Read Commentary-Chapter 1, Mishnah 3

Antignos of Socho received the tradition from Shimon the Righteous. He would say: Do not be as slaves, who serve their master for the sake of reward. Rather, be as slaves who serve their master not for the sake of reward. And the fear of Heaven should be upon you.

Although we know that everything we do for Hashem should be not for the sake of reward (i.e. "heaven", unlike popular theology teaches us), but for the sake of our love for Hashem alone—many doctrines are formed around the antithesis of this statement. Preachers are peddling either "tickets to eternity" or "fire insurance". They leave out the part about a covenantal relationship with the Creator & King of the Universe. Their doctrine only is concerned about one thing: where a person will spend eternity—in the blissful euphoria of a heavenly realm, or the burning pits of hell. I'm afraid neither of these is what salvation is all about. Salvation, in its purist sense, is about having Hashem as your ally in the battles of life, your friend in times of trouble. It's about not having Him as your enemy, because there is no defense against His wrath. It's about living in covenantal relationship with the Almighty, and having no regrets when He says "Well done, my good and faithful servant." Salvation is now. Salvation is a process (of self-transformation). Salvation is not necessarily a destination.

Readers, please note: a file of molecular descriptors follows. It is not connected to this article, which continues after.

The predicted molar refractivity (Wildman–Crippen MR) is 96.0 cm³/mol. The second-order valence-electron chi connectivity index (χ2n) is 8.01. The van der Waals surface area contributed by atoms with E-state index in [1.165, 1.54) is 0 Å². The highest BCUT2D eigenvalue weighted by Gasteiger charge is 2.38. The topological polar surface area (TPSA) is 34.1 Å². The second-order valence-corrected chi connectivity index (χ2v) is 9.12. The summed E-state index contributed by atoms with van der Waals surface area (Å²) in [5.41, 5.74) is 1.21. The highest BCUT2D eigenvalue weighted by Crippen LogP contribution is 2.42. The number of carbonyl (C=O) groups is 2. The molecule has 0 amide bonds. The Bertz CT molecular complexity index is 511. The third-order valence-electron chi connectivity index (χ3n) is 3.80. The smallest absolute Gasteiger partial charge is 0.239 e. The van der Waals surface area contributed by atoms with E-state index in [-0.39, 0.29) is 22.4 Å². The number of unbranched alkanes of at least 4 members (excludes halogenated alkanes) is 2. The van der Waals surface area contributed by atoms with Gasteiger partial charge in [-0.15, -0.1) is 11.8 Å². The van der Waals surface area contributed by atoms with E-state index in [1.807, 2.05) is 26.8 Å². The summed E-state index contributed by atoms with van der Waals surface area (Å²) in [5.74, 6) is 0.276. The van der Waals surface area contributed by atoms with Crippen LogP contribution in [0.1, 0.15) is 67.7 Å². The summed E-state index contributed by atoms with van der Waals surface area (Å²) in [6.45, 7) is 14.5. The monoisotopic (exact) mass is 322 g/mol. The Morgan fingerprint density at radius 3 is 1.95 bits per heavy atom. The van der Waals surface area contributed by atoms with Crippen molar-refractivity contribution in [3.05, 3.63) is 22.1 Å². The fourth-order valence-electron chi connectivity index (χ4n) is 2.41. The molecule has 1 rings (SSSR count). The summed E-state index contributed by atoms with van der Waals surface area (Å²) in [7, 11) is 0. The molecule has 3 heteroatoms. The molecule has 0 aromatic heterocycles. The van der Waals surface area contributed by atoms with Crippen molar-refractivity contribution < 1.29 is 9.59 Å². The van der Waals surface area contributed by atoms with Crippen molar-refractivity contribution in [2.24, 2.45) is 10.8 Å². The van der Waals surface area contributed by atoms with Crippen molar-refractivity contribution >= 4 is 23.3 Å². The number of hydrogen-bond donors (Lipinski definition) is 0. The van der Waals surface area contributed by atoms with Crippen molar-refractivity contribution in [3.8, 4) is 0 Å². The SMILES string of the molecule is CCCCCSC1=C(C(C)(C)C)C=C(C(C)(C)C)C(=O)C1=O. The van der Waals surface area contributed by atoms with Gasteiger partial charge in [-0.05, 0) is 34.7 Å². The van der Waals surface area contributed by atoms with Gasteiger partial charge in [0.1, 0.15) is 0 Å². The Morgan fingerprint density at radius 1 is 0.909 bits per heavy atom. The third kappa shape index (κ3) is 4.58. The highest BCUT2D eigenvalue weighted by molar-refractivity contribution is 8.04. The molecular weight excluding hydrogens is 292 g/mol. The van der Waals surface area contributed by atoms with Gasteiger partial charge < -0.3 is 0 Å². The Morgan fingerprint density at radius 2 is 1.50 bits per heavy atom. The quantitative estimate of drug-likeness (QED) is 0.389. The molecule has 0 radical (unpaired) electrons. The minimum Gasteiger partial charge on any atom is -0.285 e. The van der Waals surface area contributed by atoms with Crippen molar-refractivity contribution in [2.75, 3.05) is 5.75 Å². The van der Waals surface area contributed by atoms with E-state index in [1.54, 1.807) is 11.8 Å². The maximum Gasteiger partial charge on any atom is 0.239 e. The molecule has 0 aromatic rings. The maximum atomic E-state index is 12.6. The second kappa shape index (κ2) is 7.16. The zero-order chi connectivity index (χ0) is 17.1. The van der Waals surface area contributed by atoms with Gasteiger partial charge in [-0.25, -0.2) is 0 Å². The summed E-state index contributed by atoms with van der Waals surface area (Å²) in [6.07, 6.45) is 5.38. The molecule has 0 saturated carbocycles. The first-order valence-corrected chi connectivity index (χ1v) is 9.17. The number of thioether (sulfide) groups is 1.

I don't have time to elaborate on this much, but this is also a classic example of how something can be said, misunderstood, and entirely new doctrines formed around the misunderstanding. It is taught that after Antignos made this statement, his disciples after him began to teach that since we do not serve Hashem for reward, there must not be a reward, and thus began to teach that there was no resurrection. This is traditionally how the heretical sects of the Sadducees and Beothusians got started. This is why it is so important that those of us who are teachers are teaching as much truth as possible, and making sure we are understood properly. We will touch on this more in Mishnah 11.